• The byte unit of measure is used in examples and explanations herein. A byte generally refers to eight bits of data. In some computer architectures, a byte may be seven bits or nine bits, or some other unit of data measurement may be appropriate. In some contexts, the term “octet” is used to denote eight bits instead of “byte”, and in general, the two terms can be used interchangeably. Unless otherwise indicated, it should be understood that the unit of measurement used to measure data size is not crucial. Larger groupings of memory storage might be referred to as a “kilobyte” (or “KB”), referring to 1,024 bytes, a “megabyte” (or “MB”), referring to 1,048,576 bytes, or a “gigabyte” (or “GB”), referring to 1,073,741,824 bytes. The exact number is not important, unless otherwise indicated and in some contexts, KB, MB and GB might refer to numbers smaller or larger than those stated here.
  • Flash memory has become pervasive as the primary non-volatile memory (“NVM”) physical storage medium for computers and mobile devices. A comparison of disk-based NVM and flash-based NVM can be found, for example, in [Lee and Moon]. Flash memory has several advantages and disadvantages over other types of memory.
  • The advantages are many, e.g., the ability to resist shocks and the fast random-access read times. For example, it is generally almost as fast (typically within 10%) to read a sequence of pages of data in non-sequential locations from flash memory into RAM as it is to read an equal number of pages of data in sequential locations from flash memory into RAM, where a page can be 512 bytes, 2,048 bytes, or 4,096 bytes, for example, and depends on the type of flash memory. As an example, if 256 pages of 1 KB each of data can be read from consecutive locations in flash memory in T seconds, then the time for reading 256 pages of 1 KB pages of data from arbitrary non-consecutive locations in the flash memory might be around 1.1*T.
  • One disadvantage of flash memory is that erasing/writing of memory is typically only efficient if large blocks of data are written to sequentially located pages, since it is time-expensive to write small pages of data to arbitrary locations in flash memory, where a block can be 128 KB or 256 KB, for example, and depends on the type of flash memory. For example, writing a sequence of pages into arbitrary locations to flash memory can be many times slower than writing a sequence of consecutively located pages into flash memory, e.g., hundreds of times slower. Typically, reading from flash memory is faster than writing to flash memory, even when comparing sequential reading of arbitrary pages of data from flash memory to writing consecutive large blocks of data to flash memory. Furthermore, before writing to a block of memory, the block needs to be erased all at once as an entire block before the block can be written to again (this property is the origin of the “flash” name used for this technology).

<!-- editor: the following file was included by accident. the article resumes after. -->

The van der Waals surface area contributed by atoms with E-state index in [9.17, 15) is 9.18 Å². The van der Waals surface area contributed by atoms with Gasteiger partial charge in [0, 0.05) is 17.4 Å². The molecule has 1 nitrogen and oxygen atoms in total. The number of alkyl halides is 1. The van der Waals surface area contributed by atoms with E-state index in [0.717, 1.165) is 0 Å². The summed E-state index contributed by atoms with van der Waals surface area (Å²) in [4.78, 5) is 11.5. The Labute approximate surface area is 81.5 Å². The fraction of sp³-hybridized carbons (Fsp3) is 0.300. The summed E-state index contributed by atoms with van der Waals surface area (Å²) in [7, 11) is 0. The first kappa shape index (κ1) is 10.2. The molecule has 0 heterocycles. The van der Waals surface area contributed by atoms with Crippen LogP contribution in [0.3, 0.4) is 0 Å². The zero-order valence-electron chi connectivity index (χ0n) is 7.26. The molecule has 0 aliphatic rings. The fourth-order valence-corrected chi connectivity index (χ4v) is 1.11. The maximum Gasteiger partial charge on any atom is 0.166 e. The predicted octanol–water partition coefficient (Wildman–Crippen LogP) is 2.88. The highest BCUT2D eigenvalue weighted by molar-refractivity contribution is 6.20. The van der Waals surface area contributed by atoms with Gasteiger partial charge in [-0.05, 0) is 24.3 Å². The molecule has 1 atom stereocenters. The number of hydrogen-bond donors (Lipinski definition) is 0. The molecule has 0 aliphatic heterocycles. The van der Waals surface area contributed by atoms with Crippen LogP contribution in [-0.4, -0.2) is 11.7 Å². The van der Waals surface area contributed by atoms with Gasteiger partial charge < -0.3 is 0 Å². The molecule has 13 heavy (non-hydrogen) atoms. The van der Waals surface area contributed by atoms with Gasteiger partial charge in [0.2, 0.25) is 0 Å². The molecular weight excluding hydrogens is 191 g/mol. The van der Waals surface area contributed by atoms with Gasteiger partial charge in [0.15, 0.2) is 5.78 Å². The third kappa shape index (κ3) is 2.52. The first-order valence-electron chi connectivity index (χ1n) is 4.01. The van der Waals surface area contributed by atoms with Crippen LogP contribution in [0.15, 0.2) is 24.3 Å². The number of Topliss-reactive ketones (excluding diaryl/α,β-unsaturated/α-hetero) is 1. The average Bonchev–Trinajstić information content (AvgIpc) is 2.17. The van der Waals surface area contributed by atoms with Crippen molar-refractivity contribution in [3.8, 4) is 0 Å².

• Another disadvantage of flash memory is that there is a limited number of erasures that a flash memory can support before it wears out, e.g., several thousand times, or hundreds of thousands of times, or a million times or more, depending on the conditions of the environment it is embedded into and the type of flash memory technology in usage, and other factors. Other physical storage medium has similar properties.
  • When broadcasting objects to receivers, typically it is the case that the reliable recovery of the entire object is desired, and often application layer forward error correction codes (AL-FEC codes) are employed to provide reliability. Examples of AL-FEC codes are described in [Raptor-RFC5053], [RaptorQ-RFC6330], and [LDPC-RFC5170]. The use of AL-FEC is to generate encoded data using an FEC code from the file, put the encoded data into packets and send the packets. Depending on the FEC code and how it is used, receivers can reliably recover the file as long as enough of the encoded data is received.
  • When AL-FEC is employed, due to memory concerns at the sender and/or receivers, for larger files the source data of the file is often partitioned into multiple source blocks, the FEC code is applied to each source block independently of other source blocks, and the encoded data generated for each source block is transmitted. To maximize efficient usage of network transmission resources, it is often the case that the encoded data for the source blocks is sent in an interleaved pattern, and that the source blocks are chosen to be as large a size as possible. The reason for this is that this ensures that packet loss is spread as equally amongst the encoded data for the different source blocks as possible, and that the amount of loss that the encoded data for each source block experiences is as close as possible to the same amount as for every other source block.